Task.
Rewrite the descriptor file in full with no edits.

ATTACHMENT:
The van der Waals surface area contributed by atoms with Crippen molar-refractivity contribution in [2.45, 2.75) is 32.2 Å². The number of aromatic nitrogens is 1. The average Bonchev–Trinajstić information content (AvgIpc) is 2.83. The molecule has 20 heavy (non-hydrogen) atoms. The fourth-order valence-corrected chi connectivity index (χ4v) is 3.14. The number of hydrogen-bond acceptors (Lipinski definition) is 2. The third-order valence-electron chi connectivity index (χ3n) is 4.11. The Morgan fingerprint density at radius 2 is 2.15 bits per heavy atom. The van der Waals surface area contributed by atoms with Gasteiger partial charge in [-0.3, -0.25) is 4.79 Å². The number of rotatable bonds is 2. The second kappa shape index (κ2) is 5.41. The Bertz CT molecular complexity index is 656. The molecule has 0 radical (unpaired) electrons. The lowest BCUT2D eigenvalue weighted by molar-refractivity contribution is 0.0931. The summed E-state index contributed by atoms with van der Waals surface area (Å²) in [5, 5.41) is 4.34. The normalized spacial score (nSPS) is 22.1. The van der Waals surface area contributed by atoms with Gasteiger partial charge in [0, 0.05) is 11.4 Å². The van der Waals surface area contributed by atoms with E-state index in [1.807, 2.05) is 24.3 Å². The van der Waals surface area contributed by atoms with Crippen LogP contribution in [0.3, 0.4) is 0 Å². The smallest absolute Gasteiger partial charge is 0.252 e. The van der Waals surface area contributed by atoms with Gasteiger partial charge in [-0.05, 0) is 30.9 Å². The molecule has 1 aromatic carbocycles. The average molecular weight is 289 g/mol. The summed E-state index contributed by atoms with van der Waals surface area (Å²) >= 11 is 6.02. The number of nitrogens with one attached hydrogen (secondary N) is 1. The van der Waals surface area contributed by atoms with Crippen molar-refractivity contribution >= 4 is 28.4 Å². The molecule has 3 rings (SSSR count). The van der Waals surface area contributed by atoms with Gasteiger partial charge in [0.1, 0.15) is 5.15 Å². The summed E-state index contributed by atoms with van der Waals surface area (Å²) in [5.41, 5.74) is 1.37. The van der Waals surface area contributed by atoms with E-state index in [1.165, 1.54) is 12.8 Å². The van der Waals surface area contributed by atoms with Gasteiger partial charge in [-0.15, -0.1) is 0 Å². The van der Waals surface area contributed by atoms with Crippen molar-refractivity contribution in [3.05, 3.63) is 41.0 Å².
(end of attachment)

The van der Waals surface area contributed by atoms with Crippen molar-refractivity contribution in [2.45, 2.75) is 32.2 Å². The number of aromatic nitrogens is 1. The average Bonchev–Trinajstić information content (AvgIpc) is 2.83. The molecule has 20 heavy (non-hydrogen) atoms. The fourth-order valence-corrected chi connectivity index (χ4v) is 3.14. The number of hydrogen-bond acceptors (Lipinski definition) is 2. The third-order valence-electron chi connectivity index (χ3n) is 4.11. The Morgan fingerprint density at radius 2 is 2.15 bits per heavy atom. The van der Waals surface area contributed by atoms with Gasteiger partial charge in [-0.3, -0.25) is 4.79 Å². The number of rotatable bonds is 2. The second kappa shape index (κ2) is 5.41. The Bertz CT molecular complexity index is 656. The molecule has 0 radical (unpaired) electrons. The lowest BCUT2D eigenvalue weighted by molar-refractivity contribution is 0.0931. The summed E-state index contributed by atoms with van der Waals surface area (Å²) in [5, 5.41) is 4.34. The normalized spacial score (nSPS) is 22.1. The van der Waals surface area contributed by atoms with Gasteiger partial charge in [0, 0.05) is 11.4 Å². The van der Waals surface area contributed by atoms with E-state index in [1.807, 2.05) is 24.3 Å². The van der Waals surface area contributed by atoms with Crippen LogP contribution in [0.3, 0.4) is 0 Å². The smallest absolute Gasteiger partial charge is 0.252 e. The van der Waals surface area contributed by atoms with Gasteiger partial charge in [-0.05, 0) is 30.9 Å². The molecule has 1 aromatic carbocycles. The average molecular weight is 289 g/mol. The summed E-state index contributed by atoms with van der Waals surface area (Å²) >= 11 is 6.02. The number of nitrogens with one attached hydrogen (secondary N) is 1. The van der Waals surface area contributed by atoms with Crippen molar-refractivity contribution >= 4 is 28.4 Å². The molecule has 3 rings (SSSR count). The van der Waals surface area contributed by atoms with Gasteiger partial charge in [0.1, 0.15) is 5.15 Å². The summed E-state index contributed by atoms with van der Waals surface area (Å²) in [5.41, 5.74) is 1.37. The van der Waals surface area contributed by atoms with E-state index in [1.165, 1.54) is 12.8 Å². The van der Waals surface area contributed by atoms with Gasteiger partial charge in [-0.15, -0.1) is 0 Å². The van der Waals surface area contributed by atoms with Crippen molar-refractivity contribution in [3.05, 3.63) is 41.0 Å².